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Hospital Cleaner: 'This Is My Chance To Thank New York'

Gina Rejas is on the frontlines of the coronavirus crisis every day, risking her life to protect the lives of others.

She’s not a doctor nor a nurse; she’s a cleaner. Rejas works on a “red zone” floor of White Plains Hospital in Westchester, New York. This means she’s responsible for cleaning a floor with all coronavirus patients in one of the areas hardest-hit by the virus in the country.

Westchester County alone has more than 15,000 coronavirus cases as of Thursday, with a rate of 1,640 infected people per 100,000, according to data from The New York Times. That’s more than New York City, which has a rate of 969 cases per 100,000 people. Plus, White Plains Hospital is a 20-minute drive from New Rochelle, where an exponentially growing cluster of coronavirus cases was discovered in early March, kicking off the greater state battle with the virus.

But Rejas is not complaining. In fact, she’s doing quite the opposite. The hospital worker went viral on Twitter when her son-in-law, Hunter Walker, posted a photo of her at work, covered in personal protective gear. Walker captioned the photo with a translation of a post that Rejas had made in Spanish.

“My mother-in-law is an immigrant from Peru working as a hospital cleaner near the center of the #coronavirus crisis in Westchester NY,” Walker wrote on Twitter. “She posted this photo and said, ‘This is my chance to thank New York for making my family’s dreams come true.’ I love her a lot and am so proud.”

Rejas says the coronavirus crisis is her chance to give back to the community that has given her so much. She says immigrating to New York gave her work and the chance to put both of her daughters through college — a family dream.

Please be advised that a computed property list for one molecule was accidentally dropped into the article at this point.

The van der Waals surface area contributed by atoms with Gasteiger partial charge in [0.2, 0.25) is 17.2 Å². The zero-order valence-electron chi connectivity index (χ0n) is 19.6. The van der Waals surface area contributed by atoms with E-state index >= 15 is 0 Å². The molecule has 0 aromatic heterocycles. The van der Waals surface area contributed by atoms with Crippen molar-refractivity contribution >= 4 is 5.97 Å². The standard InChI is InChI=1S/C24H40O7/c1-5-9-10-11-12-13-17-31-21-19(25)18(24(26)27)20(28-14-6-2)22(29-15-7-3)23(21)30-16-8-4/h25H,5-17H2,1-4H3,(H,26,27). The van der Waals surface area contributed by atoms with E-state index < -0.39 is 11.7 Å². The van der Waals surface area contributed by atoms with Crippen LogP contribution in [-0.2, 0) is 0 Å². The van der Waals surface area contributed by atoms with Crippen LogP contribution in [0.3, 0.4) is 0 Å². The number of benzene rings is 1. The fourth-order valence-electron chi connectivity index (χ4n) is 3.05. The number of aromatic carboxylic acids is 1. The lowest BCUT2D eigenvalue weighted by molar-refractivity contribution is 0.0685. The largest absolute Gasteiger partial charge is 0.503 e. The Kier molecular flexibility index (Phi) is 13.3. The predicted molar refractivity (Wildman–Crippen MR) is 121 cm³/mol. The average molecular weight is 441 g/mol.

“The people of New York are simply extraordinary,” Rejas says in Spanish.

Walker’s tweet has gotten nearly 170,000 likes and more than 20,000 retweets since it was posted on April 4. Positive comments came pouring in on social media thanking Rejas for her work and lauding her upbeat attitude.

When she saw the overwhelming response, son-in-law Walker says Rejas was shocked.

“We had called her when it had like 2,000 likes and she was joking that maybe it would get 5,000. And now, you know, it’s well, well, well beyond that,” Walker says.

But the story is not all positive. Westchester County has seen more than 300 deaths as of Thursday, and working in such a dangerous environment means Rejas must take stringent personal distancing measures to keep those close to her safe.

“I’m filled with pride but I’m also filled with fear that something could happen to her,” says Rejas’ daughter Gloria Walker of her mother’s work. “But I trust my mom. I know she’s very diligent … I also know that for her it’s really important to give back to the community that has welcomed us.”

Rejas says she’s trying to provide the support hospital patients would normally receive from family members who cannot be by their sides.

“We become their families,” Rejas says in Spanish. “We become the smiling face they need to see.”

Those who know Rejas best say she’s the perfect person to provide emotional support in addition to keeping health care professionals and patients safe with her cleaning.

“No one better than my mom,” says daughter Gloria. “She brightens every room she walks into.”

Lynsey Jeffery produced and edited this interview for broadcast with  Tinku Ray. Jeffery also adapted it for the web.

This article was originally published on WBUR.org.
Copyright 2020 NPR. To see more, visit https://www.npr.org.